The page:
About five years ago our dog went into heat as we were driving in our minivan with her across the country to visit family. Scout is an adorable small-breed half-pug, half-lab and she was six months old at the time. The veterinarian had assured us that she would most likely not go into heat any time soon. Well, about one hour out of Denver she went into heat, and the next few weeks we were buying doggie diapers, chasing Scout across parking lots through the mid-west, and trying all sorts of remedies to deal with the situation. A few days later in Shreveport, Louisiana, we were changing Scout’s diaper outside of a 7-11. My teen boys were holding her collar as I was struggling to put on the diaper as Scout was patiently waiting for us to complete the process, when a plumber’s pick-up truck with a plumbing logo and various pipes and tools arranged in racks and lock boxes in the back of his truck pulled up and parked beside us. A large white man wearing jeans and a white t-shirt with a huge beer belly and a John Deer cap got out of the truck and looked at us changing the diaper on our designer dog with a puzzled expression. He stared at us as he walked past into the store and I heard him say with a chuckle to himself, “I’ve seen everything now!” I can only imagine how funny and how strange we must have looked to him.
Every day we may seem strange, funny, inspiring and even scary to each other as we look through the lens of our own beliefs and perceptions. Our differences may seem insurmountable at times depending our point of view. Republicans and Democrats may mistrust each other, people of different races, cultures, sexual orientations, gender identities or ethnic backgrounds may use our differences to perceive each other as different, scary, strange or bad.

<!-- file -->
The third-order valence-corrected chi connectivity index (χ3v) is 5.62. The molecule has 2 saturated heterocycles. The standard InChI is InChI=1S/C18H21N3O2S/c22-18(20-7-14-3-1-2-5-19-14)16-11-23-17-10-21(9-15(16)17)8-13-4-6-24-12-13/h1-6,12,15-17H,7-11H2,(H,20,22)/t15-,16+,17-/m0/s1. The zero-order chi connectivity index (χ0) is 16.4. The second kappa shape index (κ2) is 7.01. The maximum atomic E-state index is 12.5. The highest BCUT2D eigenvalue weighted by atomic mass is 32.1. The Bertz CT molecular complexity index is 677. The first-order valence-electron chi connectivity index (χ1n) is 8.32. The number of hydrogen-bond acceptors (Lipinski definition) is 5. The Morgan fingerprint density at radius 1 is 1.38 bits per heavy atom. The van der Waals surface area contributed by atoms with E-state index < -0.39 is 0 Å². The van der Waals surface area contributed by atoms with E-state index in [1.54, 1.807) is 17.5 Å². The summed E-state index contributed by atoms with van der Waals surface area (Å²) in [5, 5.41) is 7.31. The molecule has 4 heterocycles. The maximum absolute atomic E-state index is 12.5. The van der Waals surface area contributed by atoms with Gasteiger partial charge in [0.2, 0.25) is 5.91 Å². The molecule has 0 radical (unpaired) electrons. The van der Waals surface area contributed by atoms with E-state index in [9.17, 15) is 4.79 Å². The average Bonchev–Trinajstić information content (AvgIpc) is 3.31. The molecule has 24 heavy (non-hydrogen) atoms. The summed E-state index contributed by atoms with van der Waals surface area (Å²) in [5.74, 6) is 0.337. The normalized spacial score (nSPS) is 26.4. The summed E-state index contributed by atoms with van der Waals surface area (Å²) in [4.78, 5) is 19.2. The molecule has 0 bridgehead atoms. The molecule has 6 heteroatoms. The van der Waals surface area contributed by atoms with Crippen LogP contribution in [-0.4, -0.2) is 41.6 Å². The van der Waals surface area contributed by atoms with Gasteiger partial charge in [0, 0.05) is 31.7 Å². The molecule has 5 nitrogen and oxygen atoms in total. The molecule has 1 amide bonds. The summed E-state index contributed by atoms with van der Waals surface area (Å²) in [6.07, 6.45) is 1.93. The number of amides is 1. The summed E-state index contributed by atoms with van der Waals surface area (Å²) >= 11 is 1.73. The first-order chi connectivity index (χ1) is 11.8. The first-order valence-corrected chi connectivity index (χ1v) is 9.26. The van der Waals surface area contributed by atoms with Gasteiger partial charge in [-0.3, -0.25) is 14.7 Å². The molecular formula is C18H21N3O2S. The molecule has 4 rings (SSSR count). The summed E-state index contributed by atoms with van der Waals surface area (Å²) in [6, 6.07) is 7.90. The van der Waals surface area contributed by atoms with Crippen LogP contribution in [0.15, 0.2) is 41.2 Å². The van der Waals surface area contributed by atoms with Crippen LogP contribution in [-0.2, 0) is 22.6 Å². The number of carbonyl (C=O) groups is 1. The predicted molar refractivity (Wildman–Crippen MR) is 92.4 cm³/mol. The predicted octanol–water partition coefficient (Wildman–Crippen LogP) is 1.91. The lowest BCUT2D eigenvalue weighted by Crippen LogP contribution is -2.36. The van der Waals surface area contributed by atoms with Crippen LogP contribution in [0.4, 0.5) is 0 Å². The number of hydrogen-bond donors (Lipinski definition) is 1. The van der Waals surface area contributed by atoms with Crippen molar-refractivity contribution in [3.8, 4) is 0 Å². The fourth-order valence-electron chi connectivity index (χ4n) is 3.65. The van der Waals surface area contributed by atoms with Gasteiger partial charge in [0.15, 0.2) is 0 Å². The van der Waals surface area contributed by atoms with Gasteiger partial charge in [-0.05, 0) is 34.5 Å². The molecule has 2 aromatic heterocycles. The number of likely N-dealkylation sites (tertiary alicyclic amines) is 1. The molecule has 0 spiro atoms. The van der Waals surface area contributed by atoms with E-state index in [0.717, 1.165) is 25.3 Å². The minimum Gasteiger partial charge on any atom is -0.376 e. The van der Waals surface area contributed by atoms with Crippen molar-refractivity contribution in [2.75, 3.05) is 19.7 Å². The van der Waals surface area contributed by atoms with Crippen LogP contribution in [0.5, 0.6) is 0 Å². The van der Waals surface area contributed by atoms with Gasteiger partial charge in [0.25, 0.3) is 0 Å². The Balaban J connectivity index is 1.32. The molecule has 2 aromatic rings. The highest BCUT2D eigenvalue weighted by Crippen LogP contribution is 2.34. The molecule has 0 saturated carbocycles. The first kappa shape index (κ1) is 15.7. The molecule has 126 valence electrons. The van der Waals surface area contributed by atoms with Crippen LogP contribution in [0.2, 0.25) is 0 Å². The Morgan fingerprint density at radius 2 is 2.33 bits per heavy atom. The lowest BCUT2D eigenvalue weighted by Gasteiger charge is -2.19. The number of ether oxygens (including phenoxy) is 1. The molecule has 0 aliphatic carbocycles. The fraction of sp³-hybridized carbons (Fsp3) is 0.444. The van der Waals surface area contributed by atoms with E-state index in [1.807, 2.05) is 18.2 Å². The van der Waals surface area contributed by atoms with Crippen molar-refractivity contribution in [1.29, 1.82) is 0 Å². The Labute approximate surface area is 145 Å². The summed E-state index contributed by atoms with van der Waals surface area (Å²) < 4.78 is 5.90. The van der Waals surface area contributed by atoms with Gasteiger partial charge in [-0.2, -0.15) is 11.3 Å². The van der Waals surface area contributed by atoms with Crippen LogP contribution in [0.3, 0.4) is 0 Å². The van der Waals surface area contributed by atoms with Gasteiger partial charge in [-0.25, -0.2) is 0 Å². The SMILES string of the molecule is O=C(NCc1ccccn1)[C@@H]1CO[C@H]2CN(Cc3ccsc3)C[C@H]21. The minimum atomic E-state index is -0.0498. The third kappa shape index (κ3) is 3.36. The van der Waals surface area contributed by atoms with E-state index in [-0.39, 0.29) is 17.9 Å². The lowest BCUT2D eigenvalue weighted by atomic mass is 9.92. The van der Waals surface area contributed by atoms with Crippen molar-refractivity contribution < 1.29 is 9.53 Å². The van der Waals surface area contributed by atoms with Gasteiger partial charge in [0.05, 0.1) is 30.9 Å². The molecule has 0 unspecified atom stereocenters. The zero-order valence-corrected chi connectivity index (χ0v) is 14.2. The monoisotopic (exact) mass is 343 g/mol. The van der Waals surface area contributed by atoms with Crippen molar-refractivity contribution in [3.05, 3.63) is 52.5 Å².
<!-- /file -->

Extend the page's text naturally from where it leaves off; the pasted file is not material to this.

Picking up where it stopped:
Even though I looked strange and possibly crazy to that plumber from Shreveport, inside he and I are the same. He has a family and friends he loves and cares for, and that love him in return. Even though he may never change diapers on a designer dog, he and I have the same love at the core of who we are. This love is the common bond of humanity that we all share. We may have differences about politics, religion race or many things, but inside we all have the same blood and bones and the same hopes and dreams for ourselves and our loved ones and the same common humanity.
During this holiday season, the core of unconditional love at the heart of every human being is what brings us together in our families, our communities, our nations and in the world. This consciousness of unconditional love brings us back to the reason for Christmas, Hanukkah, Kwanza or whatever your celebration at this time. Whatever your religion, ethnicity, gender, family situation or state of mind at the moment, it is entirely possible to have the awareness of unconditional love transform your day, your holiday season and your life. All it takes is to look through the egos and the mask you see on the people around you. Look past the pain and anger or the judgement you may see at times in those around you and look for the heart of love in the person in front of you. Whether he or she is a plumber from Shreveport, a socialite from New York, a republican or democrat, a convict or a minister, somewhere in there is a human being that loves and cares just as you do. When you see that love in others, you will also see a reflection of the love inside yourself, and no matter what issues divide you, something good can happen if you are willing.
Every now and then I still think about that plumber in Shreveport and I wonder if sometimes he still tells the story of the crazy family with the minivan and the Colorado license tags at the 7-11 changing the diaper on their dog and inside I smile.
Have a blessed holiday season,